U.S. Customs Service Commissioner William von Raab revealed what he hoped was a “crippling blow” to a major international drug smuggling operation. The story made the front page of the New York Times on February 23, 1982, under the headline “Heroin Valued At $70 Million Reported Seized.”
Customs agents became suspicious of a cargo container off-loaded from an Italian ship at Newark, New Jersey. Inside were two cars and 13 espresso machines—espresso machines with non-functional parts. Agents stripped the autos, but found nothing. They had better luck with the espresso machines; eight of them yielded packages of heroin wrapped in plastic and tin foil that were jammed into steel containers, sealed in wax, and stuffed into the boilers. The agents swapped the heroin for harmless quinine powder, tracked the delivery to a shop in Brooklyn, New York, and arrested the shop owner.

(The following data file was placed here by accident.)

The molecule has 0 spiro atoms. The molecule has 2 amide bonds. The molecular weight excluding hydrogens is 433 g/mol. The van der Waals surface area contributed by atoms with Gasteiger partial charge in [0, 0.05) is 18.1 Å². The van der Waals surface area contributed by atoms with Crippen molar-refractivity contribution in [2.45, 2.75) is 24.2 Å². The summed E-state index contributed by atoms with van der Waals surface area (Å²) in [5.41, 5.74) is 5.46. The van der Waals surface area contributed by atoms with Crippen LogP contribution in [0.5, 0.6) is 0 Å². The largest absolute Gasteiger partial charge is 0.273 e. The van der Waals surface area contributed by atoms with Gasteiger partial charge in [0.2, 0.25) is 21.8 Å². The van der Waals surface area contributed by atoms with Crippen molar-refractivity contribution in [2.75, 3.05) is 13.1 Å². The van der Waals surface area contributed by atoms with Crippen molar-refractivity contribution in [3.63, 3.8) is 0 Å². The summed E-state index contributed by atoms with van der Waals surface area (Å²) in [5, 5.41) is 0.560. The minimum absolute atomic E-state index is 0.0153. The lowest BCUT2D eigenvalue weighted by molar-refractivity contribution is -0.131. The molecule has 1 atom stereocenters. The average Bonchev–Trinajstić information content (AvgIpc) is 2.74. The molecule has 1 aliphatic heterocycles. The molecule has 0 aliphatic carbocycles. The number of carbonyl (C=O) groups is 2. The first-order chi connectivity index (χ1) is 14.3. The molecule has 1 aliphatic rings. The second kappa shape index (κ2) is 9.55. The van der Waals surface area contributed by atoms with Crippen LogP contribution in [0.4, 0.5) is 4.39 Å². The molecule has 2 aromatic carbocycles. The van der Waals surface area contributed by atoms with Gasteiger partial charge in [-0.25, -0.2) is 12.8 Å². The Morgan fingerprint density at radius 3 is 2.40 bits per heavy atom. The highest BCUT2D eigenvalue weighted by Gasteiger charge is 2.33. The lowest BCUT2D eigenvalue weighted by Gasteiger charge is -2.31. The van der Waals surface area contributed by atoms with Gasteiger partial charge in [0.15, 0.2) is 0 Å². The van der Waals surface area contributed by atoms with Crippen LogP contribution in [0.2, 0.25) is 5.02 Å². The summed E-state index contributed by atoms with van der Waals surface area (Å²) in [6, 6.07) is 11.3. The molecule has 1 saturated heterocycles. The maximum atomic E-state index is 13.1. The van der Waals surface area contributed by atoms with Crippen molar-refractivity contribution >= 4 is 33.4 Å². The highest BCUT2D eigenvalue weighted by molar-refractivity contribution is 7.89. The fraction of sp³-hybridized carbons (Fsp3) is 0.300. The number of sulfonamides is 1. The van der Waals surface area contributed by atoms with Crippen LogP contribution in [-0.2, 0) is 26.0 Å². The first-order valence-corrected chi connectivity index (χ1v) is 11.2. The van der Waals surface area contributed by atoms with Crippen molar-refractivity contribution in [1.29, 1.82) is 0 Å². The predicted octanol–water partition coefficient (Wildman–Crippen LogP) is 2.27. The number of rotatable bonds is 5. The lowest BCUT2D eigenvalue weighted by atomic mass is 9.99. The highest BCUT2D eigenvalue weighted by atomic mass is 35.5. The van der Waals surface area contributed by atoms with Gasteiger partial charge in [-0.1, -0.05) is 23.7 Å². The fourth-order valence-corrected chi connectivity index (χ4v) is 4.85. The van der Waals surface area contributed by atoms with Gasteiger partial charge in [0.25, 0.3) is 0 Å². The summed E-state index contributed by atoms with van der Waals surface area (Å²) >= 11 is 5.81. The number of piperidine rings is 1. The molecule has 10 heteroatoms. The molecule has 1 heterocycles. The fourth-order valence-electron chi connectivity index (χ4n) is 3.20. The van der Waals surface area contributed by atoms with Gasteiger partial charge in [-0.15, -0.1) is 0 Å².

One of the espresso machines was claimed by von Raab, who converted it into a working coffee maker and used it in the Commissioner’s Suite at Customs Headquarters in Washington, D.C. At the end of his tenure, the espresso machine was turned over to the Customs Archives. It remains a part of the historical collections at CBP today.
SMUGGLING DEVICE / ESPRESSO MACHINE
Object ID# 2012.3.1
Approx. 37 inches high, 20 inches diameter.
Large copper boiler with attached pipes,
gauges and electrical power cord.
Note: This espresso machine smuggling device is currently on public display at the Ronald Reagan Building in Washington, D.C. It is in an exhibit case at the Global Entry Enrollment Center, and may be seen from both inside and outside the room.